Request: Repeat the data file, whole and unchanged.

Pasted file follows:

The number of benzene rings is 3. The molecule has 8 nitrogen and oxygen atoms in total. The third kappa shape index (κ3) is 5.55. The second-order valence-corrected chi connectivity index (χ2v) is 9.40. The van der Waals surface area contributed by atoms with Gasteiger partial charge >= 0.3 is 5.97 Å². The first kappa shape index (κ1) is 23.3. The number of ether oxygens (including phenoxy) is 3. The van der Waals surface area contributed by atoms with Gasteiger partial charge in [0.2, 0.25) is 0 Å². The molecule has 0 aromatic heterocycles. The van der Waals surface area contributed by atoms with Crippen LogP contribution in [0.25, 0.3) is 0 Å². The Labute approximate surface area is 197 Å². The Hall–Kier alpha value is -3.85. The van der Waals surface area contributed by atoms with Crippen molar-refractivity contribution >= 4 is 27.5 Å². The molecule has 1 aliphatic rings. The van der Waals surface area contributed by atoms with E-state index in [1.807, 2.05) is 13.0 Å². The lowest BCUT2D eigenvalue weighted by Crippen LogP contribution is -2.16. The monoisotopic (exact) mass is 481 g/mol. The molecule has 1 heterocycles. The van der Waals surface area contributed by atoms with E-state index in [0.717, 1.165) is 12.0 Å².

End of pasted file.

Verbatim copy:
The number of benzene rings is 3. The molecule has 8 nitrogen and oxygen atoms in total. The third kappa shape index (κ3) is 5.55. The second-order valence-corrected chi connectivity index (χ2v) is 9.40. The van der Waals surface area contributed by atoms with Gasteiger partial charge >= 0.3 is 5.97 Å². The first kappa shape index (κ1) is 23.3. The number of ether oxygens (including phenoxy) is 3. The van der Waals surface area contributed by atoms with Gasteiger partial charge in [0.2, 0.25) is 0 Å². The molecule has 0 aromatic heterocycles. The van der Waals surface area contributed by atoms with Crippen LogP contribution in [0.25, 0.3) is 0 Å². The Labute approximate surface area is 197 Å². The Hall–Kier alpha value is -3.85. The van der Waals surface area contributed by atoms with Crippen molar-refractivity contribution >= 4 is 27.5 Å². The molecule has 1 aliphatic rings. The van der Waals surface area contributed by atoms with E-state index in [1.807, 2.05) is 13.0 Å². The lowest BCUT2D eigenvalue weighted by Crippen LogP contribution is -2.16. The monoisotopic (exact) mass is 481 g/mol. The molecule has 1 heterocycles. The van der Waals surface area contributed by atoms with E-state index in [0.717, 1.165) is 12.0 Å².